US should station troops in Taiwan – John Bolton

Ex-US National Security Advisor John Bolton has called for Taiwan to openly host American troops Read Full Article at

US should station troops in Taiwan – John Bolton

Republican hawk wants policy reversal to situation prior to 1979 rapprochement with China

Taiwan should ramp up its military cooperation with the US and start hosting American troops on its soil as it did before the 1979 switch of diplomatic recognition to Beijing, former US National Security Advisor John Bolton said at a Taiwan policy event on Saturday.

Both the US and Taiwan should boost military spending on Taiwan’s defense, Bolton said, adding that the formal stationing of American troops could be part of the solution to the threat from China.

The US maintained a military presence on Taiwan between 1950 and 1979, with as many as 19,000 troops deployed on the island during the period. This changed with the Nixon-era rapprochement with Beijing, which culminated in Washington’s change of diplomatic recognition of China to the mainland under Jimmy Carter.

However, the US kept informal diplomatic, trade and military relations with Taipei, including by keeping some military personnel as trainers and advisors, as well as guards at the American Institute in Taiwan, the de facto US embassy. The fact of US military personnel in Taiwan had long been an open secret, though last October Taiwanese President Tsai Ing-wen made an escalatory move by openly acknowledging their presence on the self-governed island.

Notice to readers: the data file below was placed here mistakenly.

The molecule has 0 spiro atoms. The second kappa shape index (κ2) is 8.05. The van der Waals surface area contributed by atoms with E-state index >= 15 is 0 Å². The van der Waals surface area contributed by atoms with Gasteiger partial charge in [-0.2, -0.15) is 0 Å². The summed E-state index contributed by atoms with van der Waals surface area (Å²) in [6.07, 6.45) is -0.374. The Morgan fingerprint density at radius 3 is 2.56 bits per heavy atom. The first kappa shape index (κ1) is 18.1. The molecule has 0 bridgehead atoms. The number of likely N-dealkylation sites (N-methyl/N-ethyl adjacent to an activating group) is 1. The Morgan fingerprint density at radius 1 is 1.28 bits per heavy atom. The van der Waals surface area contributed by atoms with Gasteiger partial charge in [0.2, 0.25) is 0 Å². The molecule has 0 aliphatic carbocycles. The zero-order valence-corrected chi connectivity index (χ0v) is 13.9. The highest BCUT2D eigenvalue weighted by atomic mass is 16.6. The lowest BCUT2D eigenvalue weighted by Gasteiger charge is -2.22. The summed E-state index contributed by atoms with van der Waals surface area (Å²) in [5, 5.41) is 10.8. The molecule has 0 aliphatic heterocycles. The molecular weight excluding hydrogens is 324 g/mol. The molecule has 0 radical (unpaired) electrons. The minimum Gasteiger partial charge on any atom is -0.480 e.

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US senators with Taiwan Foreign Minister Joseph Wu (4th-L) after arriving at the Sungshan Airport in Taipei on April 14, 2022. © Handout / AFP
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Bolton, who is seen as one of America’s most hawkish politicians, has long advocated beefing up the number of American troops in Taiwan and taking other steps toward what he describes as deterring an aggressive China. According to Foreign Policy magazine, he managed to push through a troop surge in Taiwan when he was advising the Trump administration. This policy was continued by President Joe Biden.

Beijing considers Taiwan part of its sovereign territory and has repeatedly warned the US against supporting any separatist sentiment there. Another uptick in tension over Taiwan was expected last weekend, when US House Speaker Nancy Pelosi was supposedly scheduled to visit the island. Beijing said such a move would cross its “red line.” However, the trip was postponed, reportedly due to Pelosi having tested positive for Covid-19.

Bolton made his proposal at the annual Global Taiwan National Affairs Symposium, a high-profile event organized by groups that want the island to formally declare itself a sovereign nation. Senior Taiwanese officials, including President Tsai and Vice President William Lai, were among the speakers.